Megan Bursey noticed something different about Columbus when she visited her girlfriend last December.
“There were just pride flags everywhere and 'Make America Gay Again’ flags," Bursey says. "I was looking for a bicycle and all the bike stores had flags everywhere and it was really nice to see that. People were very openly gay, which was very comforting, too.”
The experience spurred her to ask WOSU's Curious Cbus project, “Why is there such a large LGBTQ population in Columbus?”
Data backs up Megan’s instinct. A 2015 Gallup poll put Columbus in the top 15 of the nation’s 50 largest metro areas with 4.3 percent of its population identifying as lesbian, gay, bisexual or transgender. That's a larger percentage than New York City and Washington, D.C., let alone fellow Midwest cities like Indianapolis (4.2 percent), Cleveland (3.7), Cincinnati (3.2) and Pittsburgh (3.0).
In 2010, the Gay/Lesbian Index listed Columbus as one of the top 20 “gayest” cities in America.
Those designations may be relatively new, but Julia Applegate from the Institute For LGBTQ Health Equity at Equitas Health says the question is anything but.
“People have been asking this question for the whole 25 years I’ve been here," Applegate says. "'Why? Why Columbus?'”
The answer, for her, was pretty simple. As an out lesbian navigating her identity as a young adult, Applegate says she wanted to be surrounded by other people in the LGBTQ community.
"I moved here with that whole purpose in mind. I had no job, I didn’t have an intention to stay, really," Applegate says. "I didn’t really care - I didn’t know anything about Columbus. I wasn’t drawn to the city itself. I was drawn to knowing there was a community here."
And she found that community almost immediately.
“I got my first job after graduate school at a coffee shop that was really like the Cheers of the LGBT community. It was all queers, all day long, all the time," Applegate says, laughing. "Most of the employees were LBGT-identified, and that was a really safe space to be every day.”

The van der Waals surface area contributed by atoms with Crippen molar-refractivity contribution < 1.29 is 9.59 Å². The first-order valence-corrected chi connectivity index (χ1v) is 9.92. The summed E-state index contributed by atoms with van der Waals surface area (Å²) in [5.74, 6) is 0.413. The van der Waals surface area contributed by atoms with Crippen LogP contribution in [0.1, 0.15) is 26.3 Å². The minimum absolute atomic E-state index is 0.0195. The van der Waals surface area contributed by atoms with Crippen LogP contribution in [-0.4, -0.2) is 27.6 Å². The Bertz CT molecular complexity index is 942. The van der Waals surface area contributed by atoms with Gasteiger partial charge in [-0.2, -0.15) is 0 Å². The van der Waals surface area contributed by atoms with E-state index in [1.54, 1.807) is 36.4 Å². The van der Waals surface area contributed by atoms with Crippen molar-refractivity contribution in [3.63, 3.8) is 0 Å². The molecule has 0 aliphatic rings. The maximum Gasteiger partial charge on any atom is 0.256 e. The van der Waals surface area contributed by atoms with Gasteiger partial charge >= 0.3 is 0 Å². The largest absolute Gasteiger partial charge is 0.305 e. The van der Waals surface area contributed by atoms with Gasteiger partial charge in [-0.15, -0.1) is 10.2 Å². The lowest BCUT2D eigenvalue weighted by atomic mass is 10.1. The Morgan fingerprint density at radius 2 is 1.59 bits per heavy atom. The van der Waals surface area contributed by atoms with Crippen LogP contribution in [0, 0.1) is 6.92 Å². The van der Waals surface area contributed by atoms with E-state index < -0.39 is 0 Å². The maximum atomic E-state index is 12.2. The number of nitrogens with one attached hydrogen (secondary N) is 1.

The roots of Columbus’s status as a LGBTQ-friendly city predate Applegate’s move here in the 1990s.
Eric Feingold, curator at the Ohio History Connection, works with the Gay Ohio History Initiative. He says that the city was, in general, far ahead of the rest of the state.
“Columbus has been holding, for instance, the Pride Parade since right around 1981, 1982, and other cities in Ohio have just hosted their first Pride festivals in the last few years," Feingold says.
He adds that cultural events like Pride and organizations like Stonewall Columbus earned the city a reputation.
“Columbus is seen as kinda the epicenter of LGBTQ life in Ohio, and certainly between the big three cities - Cincy, Cleveland and Columbus," Feingold says.
That, in turn, inspires others to come here. Amin Ghaziani, a University of British Columbia sociologist who studies the intersection of geography and LGBTQ identities, says an out-and-proud culture leads to a snowball effect.
“Several decades ago, it may very well have been the case that simply sharing a sexual orientation, and a minority sexual orientation specifically, was sufficient to say that is where you want to live," Ghaziani says. "So we see the emergence of these gay districts.”
Ghaziani says cities with a high percentage of LGBTQ populations often share a few common factors - Democratic political leanings, good nightlife and social scene, major universities - all of which Columbus boasts.
In Columbus, for example, the artsy Short North historically held a place as the city's "gayborhood." A 2015 Census survey showed the area had a higher percentage of same-sex partner households, as did German Village and Merion Village. A map compiled by Experience Columbus in 2017 shows a concentration of LGBTQ bars and restaraunts in those neighborhoods, as well.
But Ghaziani says the landscape is changing, and expanding, as acceptance grows.
“Gay neighborhoods are a spatial response to a historically specific form of oppression," he says. "To borrow a beautiful phrase from geographers Mickey Lauria and Larry Knopp, ‘When the nature of oppression changes, so too should the spatial response,' which is why we are increasingly seeing this incredible diversification of same-sex locations.”
Applegate doesn’t deny the city has become more welcoming and safe for LGBTQ populations since she’s moved here.
“It’s better, there are more options, but it’s not resolved," she says. "That’s why I have a job, that’s why I work in this field, because it is not resolved. There’s a lot of work to do still. We are not in a completely safe environment."
In the meantime, the Make America Gay Again flags will keep waving in the Short North.
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